China on Tuesday kicked off a major trade expo aimed at boosting trade with Central and Eastern European Countries (CEEC) with widespread participation by heads of state and businesses from the region, shrugging off recent disruptions and noise instigated by the US in Europe that has cast some uncertainty over massive China-Europe economic and trade ties.
Underscoring China’s commitment to advancing win-win cooperation with European nations, Chinese President Xi Jinping sent a congratulatory letter to the opening of the second China-CEECs Expo and International Consumer Goods Fair in Ningbo, East China’s Zhejiang Province, expressing hope that all parties can take this opportunity to tap the potential of cooperation and broaden space for cooperation.
At the opening, where major business deals in a wide range of areas including agriculture and e-commerce are expected, leaders from the CEECs, including President Milos Zeman of the Czech Republic and President Aleksandar Vucic of Serbia, struck a cooperative tone in their remarks, in stark contrast to recently rising anti-China voices on the continent as Washington seeks to drive an ideological and geopolitical wedge between China and Europe at the G7 meetings and US-EU meetings.
The US, under President Joe Biden, may further step up its political maneuvers to pit Europe against China, but given the enormous shared economic and trade interests between China and European countries, short-term distractions and disruptions will unlikely derail long-standing pragmatic cooperation between China and Europe, according to Chinese and European leaders, businesses and analysts.
The opposite diplomatic approaches adopted by the US, which is sowing political discord in Europe in a series of recent and upcoming meetings, and China, which increasingly opens its market to European businesses, was on display at the expo on Tuesday.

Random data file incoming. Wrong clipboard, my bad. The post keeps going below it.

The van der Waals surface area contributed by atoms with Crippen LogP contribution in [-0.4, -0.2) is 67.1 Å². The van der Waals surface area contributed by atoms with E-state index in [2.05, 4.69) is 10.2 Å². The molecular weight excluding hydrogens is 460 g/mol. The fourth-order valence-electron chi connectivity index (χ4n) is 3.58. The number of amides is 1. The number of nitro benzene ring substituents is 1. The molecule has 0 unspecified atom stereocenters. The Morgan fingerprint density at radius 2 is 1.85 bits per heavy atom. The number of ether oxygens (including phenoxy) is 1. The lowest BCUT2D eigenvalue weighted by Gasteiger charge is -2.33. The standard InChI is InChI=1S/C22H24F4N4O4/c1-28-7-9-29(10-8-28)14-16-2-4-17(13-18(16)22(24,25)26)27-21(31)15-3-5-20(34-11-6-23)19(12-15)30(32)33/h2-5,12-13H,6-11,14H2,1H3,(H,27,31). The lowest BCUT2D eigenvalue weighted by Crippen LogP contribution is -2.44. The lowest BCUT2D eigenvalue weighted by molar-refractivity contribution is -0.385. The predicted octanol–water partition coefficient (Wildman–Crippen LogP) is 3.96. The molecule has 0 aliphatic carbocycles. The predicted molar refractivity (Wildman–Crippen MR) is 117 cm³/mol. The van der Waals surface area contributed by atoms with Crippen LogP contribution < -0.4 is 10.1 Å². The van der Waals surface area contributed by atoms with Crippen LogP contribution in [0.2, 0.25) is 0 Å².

Inside Ningbo’s 200,000-square-meter exhibition hall, 425 exporters from CEECs are displaying their products–from wines and food to machinery equipment such as yacht and light planes–to 7,000 professional buyers and looking for closing deals.
“This is the first in-person expo after the pandemic, and we knew that the buyers would come,” said Leon Meredyk, manager of business development of Polish trading firm Vici Group, told the Global Times on Tuesday.
Vici Group shipped 2,200 containers of milk products to China in 2020, and this year, “we aim at 3,200 containers. Our previous experience with the expo has been very fruitful and I think this time the result will also be good,” Meredyk said.
In the letter, Xi said that the expo is conducive for enhancing the Chinese market’s knowledge of products from the CEECs and expanding CEECs’ exports to China, noting that China plans to import $170 billion in products from the CEECs over the next five years and double China’s imports of agricultural products from the CEECs.
Trade between China and the CEECs is increasing rapidly despite disruptions from the COVID-19 pandemic. In the first four months of 2021, trade grew 47.9 percent to $40.71 billion.
To further boost trade between China and the CEECs, new agreements over agricultural trade were signed and new freight trains between Zhejiang and Budapest were launched on Monday on the sidelines of the expo. Also as part of the event, over 200 business meetings were scheduled between 68 firms from CEECs and 200 Chinese firms.
Chinese companies are also eyeing investment opportunities in the CEECs, as the latter provides an accommodative environment in the region.